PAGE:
Escape in Time is a good chance to see what the great documentary maker John Krish can do when handed an episode of The Avengers to direct.
The results are a mixed bag: visually interesting but dramatically a little flat, though the premise – a time-travelling bolthole into another era to aid escaping master criminals – is a fascinating one if you’re on board with the whole time-travel idea.
And it gives the production team at The Avengers a chance to get the fancy-dress box out – a sure sign of a series that’s jumping the shark. On the upside, Peter Bowles is in it, and we meet him very early on after one of Steed’s colleagues has been whisked back in time (nice bit of Krish camera work) to the Elizabethan era, where he’s shot by Bowles, in ruff, Van Dyke beard and diabolical Bowles grin.
Washed up in the river – back in the 20th century – the man is soon on a pathologist’s slab, where his wound is identified by Emma Peel as having been caused by a Tudor weapon. It turns out he was investigating the disappearance of a lot of villains and, according to man-from-the-ministry Clapham (long, lean Geoffrey Bayldon, later Catweazle) was about to make a breakthrough.
This is a handy bit of “no time for investigation” exposition by writer Philip Levene, who knows he’s got a lot to pack into this episode, and it conveniently sends Peel and Steed up the most fruitful avenue first.
Fruitful for our sleuth/spies does not necessarily translate as interesting for the viewer, though. For too much of this episode Peel is getting into scrapes of her own outside a barber’s shop (Steed visits the barber; Emma has a close shave! is the episode subhead) as she follows the comings and goings of Josino (Ricardo Montez), a villain who is probably going to time-travel his way out of trouble.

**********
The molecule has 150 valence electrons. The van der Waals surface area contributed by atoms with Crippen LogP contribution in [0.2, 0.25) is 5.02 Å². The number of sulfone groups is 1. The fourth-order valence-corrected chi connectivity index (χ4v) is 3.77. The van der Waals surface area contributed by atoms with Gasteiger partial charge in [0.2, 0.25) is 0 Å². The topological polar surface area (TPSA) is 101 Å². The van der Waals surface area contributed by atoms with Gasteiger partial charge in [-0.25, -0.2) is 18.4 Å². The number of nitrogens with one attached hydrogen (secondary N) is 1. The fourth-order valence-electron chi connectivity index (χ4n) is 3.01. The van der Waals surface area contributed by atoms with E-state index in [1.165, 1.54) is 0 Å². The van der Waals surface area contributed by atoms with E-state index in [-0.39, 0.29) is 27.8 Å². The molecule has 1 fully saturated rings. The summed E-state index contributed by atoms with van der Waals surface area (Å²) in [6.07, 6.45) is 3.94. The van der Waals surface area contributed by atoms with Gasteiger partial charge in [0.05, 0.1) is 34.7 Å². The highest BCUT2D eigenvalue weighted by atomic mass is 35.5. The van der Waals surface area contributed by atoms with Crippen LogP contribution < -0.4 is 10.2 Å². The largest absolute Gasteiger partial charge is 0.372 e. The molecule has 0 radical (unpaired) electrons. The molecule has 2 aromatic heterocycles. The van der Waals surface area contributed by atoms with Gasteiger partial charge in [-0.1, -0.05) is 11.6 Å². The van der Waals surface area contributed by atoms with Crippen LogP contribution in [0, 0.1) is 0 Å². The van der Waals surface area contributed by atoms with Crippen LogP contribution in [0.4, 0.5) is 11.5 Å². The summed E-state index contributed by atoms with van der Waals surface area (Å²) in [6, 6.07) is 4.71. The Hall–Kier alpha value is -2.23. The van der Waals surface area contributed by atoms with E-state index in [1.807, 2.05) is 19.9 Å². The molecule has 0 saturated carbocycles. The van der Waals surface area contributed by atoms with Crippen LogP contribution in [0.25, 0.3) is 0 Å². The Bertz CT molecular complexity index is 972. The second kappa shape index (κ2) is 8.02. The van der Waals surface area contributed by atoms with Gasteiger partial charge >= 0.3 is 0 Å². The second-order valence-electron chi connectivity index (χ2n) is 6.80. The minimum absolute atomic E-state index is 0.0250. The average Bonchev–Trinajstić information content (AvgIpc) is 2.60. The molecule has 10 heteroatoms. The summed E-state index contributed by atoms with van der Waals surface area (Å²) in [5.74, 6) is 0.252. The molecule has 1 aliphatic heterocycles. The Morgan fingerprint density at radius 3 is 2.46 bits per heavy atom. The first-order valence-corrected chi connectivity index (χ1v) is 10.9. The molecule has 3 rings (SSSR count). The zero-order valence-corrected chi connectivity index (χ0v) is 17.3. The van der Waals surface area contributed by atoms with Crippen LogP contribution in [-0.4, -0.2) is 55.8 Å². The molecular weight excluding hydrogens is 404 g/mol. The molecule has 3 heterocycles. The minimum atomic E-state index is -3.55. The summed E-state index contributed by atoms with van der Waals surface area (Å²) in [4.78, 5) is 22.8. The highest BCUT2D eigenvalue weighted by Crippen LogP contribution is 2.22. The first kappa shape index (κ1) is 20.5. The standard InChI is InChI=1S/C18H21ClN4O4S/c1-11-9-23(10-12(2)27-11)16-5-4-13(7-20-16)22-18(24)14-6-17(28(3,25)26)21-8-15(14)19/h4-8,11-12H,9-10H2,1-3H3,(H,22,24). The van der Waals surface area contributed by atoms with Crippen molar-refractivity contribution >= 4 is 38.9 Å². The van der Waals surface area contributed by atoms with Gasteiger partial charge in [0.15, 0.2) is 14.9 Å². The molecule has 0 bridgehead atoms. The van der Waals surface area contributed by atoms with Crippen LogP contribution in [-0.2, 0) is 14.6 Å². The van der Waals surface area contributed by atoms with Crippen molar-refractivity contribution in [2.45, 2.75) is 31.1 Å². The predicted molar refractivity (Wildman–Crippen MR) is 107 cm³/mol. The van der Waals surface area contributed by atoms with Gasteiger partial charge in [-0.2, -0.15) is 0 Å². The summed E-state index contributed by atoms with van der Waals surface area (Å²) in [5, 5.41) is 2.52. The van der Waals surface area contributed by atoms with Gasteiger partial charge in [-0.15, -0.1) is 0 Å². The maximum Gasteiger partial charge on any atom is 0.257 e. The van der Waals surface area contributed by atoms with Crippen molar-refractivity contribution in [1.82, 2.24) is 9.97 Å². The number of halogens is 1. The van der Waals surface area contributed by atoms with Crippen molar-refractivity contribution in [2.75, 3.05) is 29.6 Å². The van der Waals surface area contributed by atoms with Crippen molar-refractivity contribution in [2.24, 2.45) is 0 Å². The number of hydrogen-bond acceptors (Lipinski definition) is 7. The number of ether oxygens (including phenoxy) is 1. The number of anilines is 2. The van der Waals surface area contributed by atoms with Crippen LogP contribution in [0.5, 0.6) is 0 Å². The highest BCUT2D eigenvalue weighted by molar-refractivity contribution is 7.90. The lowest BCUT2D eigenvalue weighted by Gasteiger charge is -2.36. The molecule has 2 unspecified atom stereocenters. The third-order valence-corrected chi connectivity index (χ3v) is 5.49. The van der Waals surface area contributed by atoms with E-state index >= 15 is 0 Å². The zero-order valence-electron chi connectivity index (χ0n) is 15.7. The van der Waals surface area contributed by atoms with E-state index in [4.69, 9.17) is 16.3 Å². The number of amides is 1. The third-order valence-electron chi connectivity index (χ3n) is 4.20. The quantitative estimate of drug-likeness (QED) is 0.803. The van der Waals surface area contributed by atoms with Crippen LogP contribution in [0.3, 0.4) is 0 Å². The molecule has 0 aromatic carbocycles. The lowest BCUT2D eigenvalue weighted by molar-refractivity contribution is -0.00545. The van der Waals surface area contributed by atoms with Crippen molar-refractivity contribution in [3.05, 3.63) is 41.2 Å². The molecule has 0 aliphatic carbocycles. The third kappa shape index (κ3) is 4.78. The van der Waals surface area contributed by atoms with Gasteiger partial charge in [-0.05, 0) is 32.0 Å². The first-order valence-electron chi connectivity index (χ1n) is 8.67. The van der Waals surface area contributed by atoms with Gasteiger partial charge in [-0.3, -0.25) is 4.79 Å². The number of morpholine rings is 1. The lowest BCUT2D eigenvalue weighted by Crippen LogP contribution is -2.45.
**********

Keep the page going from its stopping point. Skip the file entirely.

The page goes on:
On the street outside the barber’s is a newspaper billboard. “Where is Blake” it shouts. This rare intrusion of external reality in The Avengers refers to Soviet spy George Blake, who escaped from Wormwood Scrubs in 1966 by climbing the wall and jumping down onto the roof of a waiting Ford Transit van – they raised the height of the walls after that – and stands as a counterweight to all the fantastical to-ing and fro-ing. A documentarist’s touch.
Thyssen (Bowles), after having killed a number of people in a variety of epochs, soon gets a visit from Steed, posing as a rich guy who needs to make a quick exit from the here and now. In short order Steed has been given a taster of an escape into the past, a trip to 1790.
For all its trips into the past, though, this is a very 1960s episode, psychedelically flavoured, full of blind alleys, weird stuff happening for no real reason and fashion that’s designed almost as a dare, it seems.
Krish shoots a lot of it almost like a silent film, which gives Bowles rein to play the Thyssens of various eras as men who are devious verging on the deviant. Judy Parfitt, as Thyssen’s right-hand woman, sadly doesn’t get much to do in her third outing in the show.
It should all work but it doesn’t – perhaps spies and time travel is just one bridge too far – and the obviousness of the studio sets doesn’t help very much.
But if you’ve ever wanted to see Steed’s brolly emitting gas – a Bond-like gadget! – this is for you. And Krish’s direction, and in particular his love of a wonky camera angle, is something to admire.
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© Steve Morrissey 2020